How Light the Heavies Are.
On Saturday a decent card was put together in Buffalo which was set to showcase “A Night of Young Heavyweights”, featuring Buffalo’s own “3rd Franchise” - after the Bills and Sabres - “Baby” Joe Mesi. Perhaps a more suitable title would have been “A Night of Continued Mediocrity”. Naw, that wouldn’t have sold very well. But where were all these “young" heavyweights anyway?
The main event featured 29-year old Mesi taking on 35-year old (or is that 35-year young?) DaVarryl Williamson in a fight that was a lot shorter than most of my trips to the bathroom. We were being sold this bout as yet another step up in class for Mesi, but a quick look a the resume of Mr. Williamson (and when you are that old, they do call you “Mister”) suggests this was anything but. It was a particularly interesting side note that just after his first round destruction of glass-jawed Robert Davis, the Mesi team had been dismissing the prospect of a Williamson fight as useless. The claim was that blowing out “A Touch of Sleep”, as Williamson calls himself, would prove nothing. They were right. And we bought it anyway.
DaVarryl had a typical record of 18-1-0 heading into this bout with 16 wins by knockout.
Impressive record of knockouts, sure, but Chris Byrd aside, heavyweights are “supposed” to hit hard and knock people out. Just ask DaVarryl after the fight. Williamson earned his shot at Mesi by beating the likes of, oh . . . well he never really beat anyone worth mentioning unless T-Rex Sanders is a “somebody” in your books. He did however manage to find himself a fourth round TKO victim to up-and-coming 9-8-1 (at the time) Willie Chapman (note of sarcasm intended). So there was no surprise when DaVarryl found himself with more than just “A Touch of Sleep” as he floated momentarily with the angels before being brought back to earth with a thudding headache courtesy of heavy-handed “Baby” Joe.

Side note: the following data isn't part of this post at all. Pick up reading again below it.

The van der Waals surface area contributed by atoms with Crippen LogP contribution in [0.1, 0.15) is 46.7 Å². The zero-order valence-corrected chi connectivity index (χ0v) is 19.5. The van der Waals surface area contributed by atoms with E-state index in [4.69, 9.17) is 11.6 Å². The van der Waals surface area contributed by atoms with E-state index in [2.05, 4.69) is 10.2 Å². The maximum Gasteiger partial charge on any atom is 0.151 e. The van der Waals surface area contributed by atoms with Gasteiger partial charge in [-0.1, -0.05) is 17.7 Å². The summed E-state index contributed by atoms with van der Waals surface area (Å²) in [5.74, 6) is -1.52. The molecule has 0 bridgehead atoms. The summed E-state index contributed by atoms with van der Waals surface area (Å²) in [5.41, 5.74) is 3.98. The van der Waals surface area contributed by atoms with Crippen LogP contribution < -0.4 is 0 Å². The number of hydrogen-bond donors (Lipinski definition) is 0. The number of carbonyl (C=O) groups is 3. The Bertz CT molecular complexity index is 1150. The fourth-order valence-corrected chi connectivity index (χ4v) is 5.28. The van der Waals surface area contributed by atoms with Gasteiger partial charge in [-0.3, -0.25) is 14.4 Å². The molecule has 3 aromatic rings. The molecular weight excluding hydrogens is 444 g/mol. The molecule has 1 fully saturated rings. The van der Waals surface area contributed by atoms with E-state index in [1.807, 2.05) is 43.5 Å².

The next “youngster” we were treated to seeing on the card as he makes his way up to the crown was 30-year old Cuban defect Juan Carlos Gomez. Gomez is a former Cruiserweight Champion and was making his third appearance as a heavyweight. Throughout his professional career, JC Gomez has fought a list of opponents that reads like a who’s who of “European relatively unknowns”, followed by a parade of “never-were-knowns”. In his first big showcase fight on US soil, Gomez fought (you guessed it) an unknown, unproven European heavyweight who likely will never been seen in the States again. Ever wonder why a guy who fought exclusively in Europe would make his big television debut fighting another European heavyweight? Perhaps the plethora of top-notch European heavies is the answer. Perhaps not. Downward we went as 28 year old Dominick Guinn fought unknown 29 year old Nigerian Duncan Dokiwari. Guinn had made his mark by exposing an already over-exposed Michael Grant as nothing more than big, imposing and glass jawed.
Guinn’s unanimous decision win over Dokiwari on Saturday proved nothing as we never really knew who Duncan D was anyway. Now we may never know him.
If this is the best of the “young" heavyweights, we could be in for a long slumber of rotating champions once Lennox Lewis is dethroned. No “young heavyweight” that was featured was all that “young” - unless you are in your eighties and sit on your rocker referring to 30-year olds as “the youth of today” - and neither really had a chance to impress. None of us knew much about any of the boxers who lost Saturday night and what we knew about Williamson was that he was there to fill a need for Team Mesi. Job well done, DaVarryl.
We were sold on a good idea with a chance to see tomorrow’s champions today - all we got was an idea.